In January, TLC will air a new reality show: My Husband’s Not Gay, a series about Mormon men who are attracted to men but still date and marry women.
It’s like Say Yes To The Dress, if Say Yes To The Dress were about couples who aren’t sexually attracted to each other but go ahead and get married anyway, for religious reasons, and if the whole enterprise made you feel uncomfortable and vaguely sad.
Three of the men in the show are married — though they openly discuss their feelings for other men — and one is single, identifies openly as gay, but (as far as the promo reveals) very much wants to be married to a woman. “I’m attracted to my wife, for sure,” says one of the cast members. “And I’m definitely attracted to men, too.”
The tone of 90-second promo is a sort of flippant and tongue-in-cheek for a show that is navigating some sensitive territory. “In Salt Lake City, Utah,” text on a black screen reads. “There is a group of Mormons who live their lives a little differently.” Live their lives a little differently? What is that cutesy, winking language? At other moments, the men appear to get almost too introspective for the reality-show framework. The single man says that he “want[s] to marry a woman, but I don’t know how to work out these feelings.” The married men in the clip discuss their sexuality as something that can be “overcome” through faith and effort; one man says, “There’s no marriage that is perfect. Ours isn’t, but with our faith in God, we believe we can overcome anything.”
Hopefully the show will introduce voices who don’t think of homosexuality as something to “overcome.” But that doesn’t seem too likely. In October, a high-ranking church leader reiterated the Mormon opposition to same-sex marriage during a Mormon biannual conference in Salt Lake City. This marked the third conference in a row in which Mormon leaders declared that marriage should only occur between a man and a woman. That came just six months after a different Mormon leader made a similar announcement at a conference: “While many governments and well-meaning individuals have redefined marriage, the Lord has not.”
Though opposition to gay marriage is a central tenant of the Mormon faith, the church’s stance on homosexuality as softened somewhat since 2008, when the fight over California’s Proposition 8 led some to complain the church was too intolerant for a modern society. While the church used to be deem it a sin to be gay, it is now not considered sinful so long as an individual abstains from homosexual relations in any way. Two years ago, the Mormon church launched the website “Love One Another: A Discussion on Same-Sex Attraction,” at mormonsandgays.org. At the time of the launch, Elder Dallin H. Oaks — the same leader who spoke at the conference in October — explained the church’s evolving stance on sexuality: “What we do know is that the doctrine of the Church—that sexual activity should only occur between a man and a woman who are married—has not changed and is not changing. But what is changing and what needs to change is to help our own members and families understand how to deal with same-gender attraction.”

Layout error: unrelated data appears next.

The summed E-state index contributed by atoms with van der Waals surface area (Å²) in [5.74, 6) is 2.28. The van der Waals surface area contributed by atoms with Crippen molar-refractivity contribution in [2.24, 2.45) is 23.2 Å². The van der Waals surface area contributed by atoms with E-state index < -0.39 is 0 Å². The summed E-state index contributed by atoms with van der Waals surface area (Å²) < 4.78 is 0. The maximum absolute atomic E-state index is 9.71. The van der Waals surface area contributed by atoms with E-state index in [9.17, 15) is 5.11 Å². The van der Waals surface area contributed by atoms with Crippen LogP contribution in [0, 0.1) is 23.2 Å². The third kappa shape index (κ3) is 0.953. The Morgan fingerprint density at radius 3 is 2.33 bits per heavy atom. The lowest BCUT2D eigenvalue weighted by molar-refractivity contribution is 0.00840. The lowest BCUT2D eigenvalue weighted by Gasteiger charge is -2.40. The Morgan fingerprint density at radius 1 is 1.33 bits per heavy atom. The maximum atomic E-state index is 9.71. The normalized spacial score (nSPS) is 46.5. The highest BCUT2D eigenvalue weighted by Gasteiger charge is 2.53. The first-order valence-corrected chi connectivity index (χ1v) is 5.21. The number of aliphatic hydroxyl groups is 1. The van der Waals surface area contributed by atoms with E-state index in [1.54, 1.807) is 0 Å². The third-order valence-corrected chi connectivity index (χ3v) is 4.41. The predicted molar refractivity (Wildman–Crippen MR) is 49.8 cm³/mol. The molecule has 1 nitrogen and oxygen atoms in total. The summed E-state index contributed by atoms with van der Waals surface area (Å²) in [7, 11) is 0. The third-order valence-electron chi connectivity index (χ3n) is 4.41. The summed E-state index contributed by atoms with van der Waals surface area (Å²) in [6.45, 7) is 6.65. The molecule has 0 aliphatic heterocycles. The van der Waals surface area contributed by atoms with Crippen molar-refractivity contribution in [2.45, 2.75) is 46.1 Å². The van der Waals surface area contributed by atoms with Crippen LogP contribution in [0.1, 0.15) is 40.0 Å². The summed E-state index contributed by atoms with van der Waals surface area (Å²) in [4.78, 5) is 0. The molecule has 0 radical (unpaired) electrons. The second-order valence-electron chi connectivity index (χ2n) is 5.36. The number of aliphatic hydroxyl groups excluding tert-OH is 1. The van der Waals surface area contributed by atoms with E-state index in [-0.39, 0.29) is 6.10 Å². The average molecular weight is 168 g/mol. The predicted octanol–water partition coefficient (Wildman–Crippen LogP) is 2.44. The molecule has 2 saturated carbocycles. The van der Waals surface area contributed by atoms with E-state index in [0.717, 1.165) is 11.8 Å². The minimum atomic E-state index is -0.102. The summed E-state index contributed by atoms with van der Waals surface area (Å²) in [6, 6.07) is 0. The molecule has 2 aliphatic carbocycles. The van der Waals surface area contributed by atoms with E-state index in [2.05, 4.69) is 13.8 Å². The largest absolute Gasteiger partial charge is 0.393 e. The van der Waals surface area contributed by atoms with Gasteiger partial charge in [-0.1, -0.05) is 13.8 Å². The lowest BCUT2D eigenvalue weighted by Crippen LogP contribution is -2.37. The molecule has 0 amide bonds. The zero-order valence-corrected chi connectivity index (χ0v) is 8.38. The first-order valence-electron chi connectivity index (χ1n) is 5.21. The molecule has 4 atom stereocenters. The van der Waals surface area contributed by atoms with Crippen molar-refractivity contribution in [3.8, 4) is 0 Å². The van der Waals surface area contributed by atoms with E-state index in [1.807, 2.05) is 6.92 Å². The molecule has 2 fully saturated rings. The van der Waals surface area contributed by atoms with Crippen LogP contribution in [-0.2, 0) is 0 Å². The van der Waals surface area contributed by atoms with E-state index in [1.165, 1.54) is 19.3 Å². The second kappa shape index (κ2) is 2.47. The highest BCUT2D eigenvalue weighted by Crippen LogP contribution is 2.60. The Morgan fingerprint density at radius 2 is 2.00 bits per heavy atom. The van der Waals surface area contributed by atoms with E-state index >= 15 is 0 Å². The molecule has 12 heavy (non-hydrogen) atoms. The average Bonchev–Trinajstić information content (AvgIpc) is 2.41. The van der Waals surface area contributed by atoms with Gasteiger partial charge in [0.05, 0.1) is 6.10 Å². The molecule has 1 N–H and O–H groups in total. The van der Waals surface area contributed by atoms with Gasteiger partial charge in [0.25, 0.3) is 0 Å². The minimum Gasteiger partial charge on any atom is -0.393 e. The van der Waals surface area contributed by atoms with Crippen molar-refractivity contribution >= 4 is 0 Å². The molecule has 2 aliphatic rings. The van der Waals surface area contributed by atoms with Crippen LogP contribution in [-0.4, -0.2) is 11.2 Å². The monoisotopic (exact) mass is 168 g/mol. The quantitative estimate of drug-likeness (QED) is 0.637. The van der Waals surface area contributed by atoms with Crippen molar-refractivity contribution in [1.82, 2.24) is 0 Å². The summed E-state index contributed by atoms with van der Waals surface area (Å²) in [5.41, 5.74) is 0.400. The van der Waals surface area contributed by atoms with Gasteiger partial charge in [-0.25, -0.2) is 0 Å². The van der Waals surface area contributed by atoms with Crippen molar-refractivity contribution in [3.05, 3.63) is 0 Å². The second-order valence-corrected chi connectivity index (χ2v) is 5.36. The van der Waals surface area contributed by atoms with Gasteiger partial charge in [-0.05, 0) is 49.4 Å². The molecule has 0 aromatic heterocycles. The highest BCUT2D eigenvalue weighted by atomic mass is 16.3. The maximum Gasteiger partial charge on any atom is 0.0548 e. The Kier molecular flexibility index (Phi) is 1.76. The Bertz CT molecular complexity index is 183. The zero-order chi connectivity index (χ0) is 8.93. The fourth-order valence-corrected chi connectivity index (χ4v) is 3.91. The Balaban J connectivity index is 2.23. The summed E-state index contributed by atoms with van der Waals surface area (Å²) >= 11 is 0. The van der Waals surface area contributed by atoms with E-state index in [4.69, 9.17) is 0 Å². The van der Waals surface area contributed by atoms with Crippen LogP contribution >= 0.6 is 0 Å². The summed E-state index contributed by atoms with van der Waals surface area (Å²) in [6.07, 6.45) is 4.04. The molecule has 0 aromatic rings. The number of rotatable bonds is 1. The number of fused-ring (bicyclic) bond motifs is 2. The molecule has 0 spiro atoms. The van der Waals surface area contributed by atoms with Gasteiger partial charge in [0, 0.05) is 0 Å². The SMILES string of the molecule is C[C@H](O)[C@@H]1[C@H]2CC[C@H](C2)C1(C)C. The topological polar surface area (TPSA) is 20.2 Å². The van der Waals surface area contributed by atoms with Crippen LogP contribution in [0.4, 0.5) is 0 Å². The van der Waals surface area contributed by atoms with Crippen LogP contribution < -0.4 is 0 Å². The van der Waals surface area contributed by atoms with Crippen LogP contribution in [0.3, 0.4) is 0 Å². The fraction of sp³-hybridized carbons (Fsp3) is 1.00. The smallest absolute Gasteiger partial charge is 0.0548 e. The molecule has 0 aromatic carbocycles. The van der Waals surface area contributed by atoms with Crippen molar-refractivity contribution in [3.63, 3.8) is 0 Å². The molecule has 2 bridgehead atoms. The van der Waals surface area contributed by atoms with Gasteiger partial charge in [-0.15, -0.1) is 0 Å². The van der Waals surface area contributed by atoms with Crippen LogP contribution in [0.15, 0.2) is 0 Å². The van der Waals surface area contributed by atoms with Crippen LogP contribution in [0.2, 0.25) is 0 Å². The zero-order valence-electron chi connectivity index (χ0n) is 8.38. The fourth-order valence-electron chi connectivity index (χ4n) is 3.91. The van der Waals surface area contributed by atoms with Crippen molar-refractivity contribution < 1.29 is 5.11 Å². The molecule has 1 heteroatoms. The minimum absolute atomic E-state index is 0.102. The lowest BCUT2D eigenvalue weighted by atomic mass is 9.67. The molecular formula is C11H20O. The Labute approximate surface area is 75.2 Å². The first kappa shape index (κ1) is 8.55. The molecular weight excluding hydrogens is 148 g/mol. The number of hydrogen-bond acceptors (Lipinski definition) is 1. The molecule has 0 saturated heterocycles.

This phenomenon that TLC aims to document isn’t a new or unexplored one. In 2012, Josh Weed, a self-described “devout and believing Mormon” who works as a family therapist, wrote a 6,000-word post on his blog, “In Which I Come Out Of The Closet On Our Ten Year Anniversary.” He and his wife wrote the post together. “This is the post where I tell you that I, Josh Weed, am homosexual,” the post reads. “The premise of this post is to share that not only am I homosexual, but I’m also a devout and believing Mormon. And that I’m very happily married to a woman, and have been for ten years now… . I am sexually attracted to men. I am not sexually attracted to women.” Yet he wrote that sex with his wife was “enjoyable” and that their connection was all the more deep because “we weren’t distracted by the powerful chemicals of infatuation and obsession that usually bring a couple together (which dwindle dramatically after the first few years of marriage anyway.)” In an FAQ-section, Weed poses the obvious rebuttal to his decision — basically, why not be out and date men if you know that’s what you want — and, he wrote, “If you are Mormon and you choose to live your religion, you are sacrificing the ability to have a romantic relationship with a same-sex partner.”
Weed’s post went viral and sparked a tumultuous debate within both the Mormon and LGBT community. Weed is a licensed marriage and family therapist associate; critics raised concerns that Weed was trying to convince gay men that a “straight” life wasn’t just possible but an exciting, have-it-all alternative to having to choose between sexual orientation and religion. (Weed claimed this was not the case and he did not intend to be seen as an example.) John Dehlin is a Mormon who produces a podcast about Mormons who experience conflicting and complicated feelings about their religion; his master’s dissertation “focused on the experiences of gay, lesbian, bisexual, and transgender Mormons — with a specific focus on the prevalence, ineffectiveness, and harm of sexual orientation change efforts for LGBT Mormons and former Mormons.” He vehemently disagreed with Weed’s teachings: “Using religion or spirituality as a way to manage your sexual orientation, by being extra righteous, or extra faithful, as a way to sort of suppress those feelings, or control yourself, is the most damaging way to cope with your same-sex attraction.”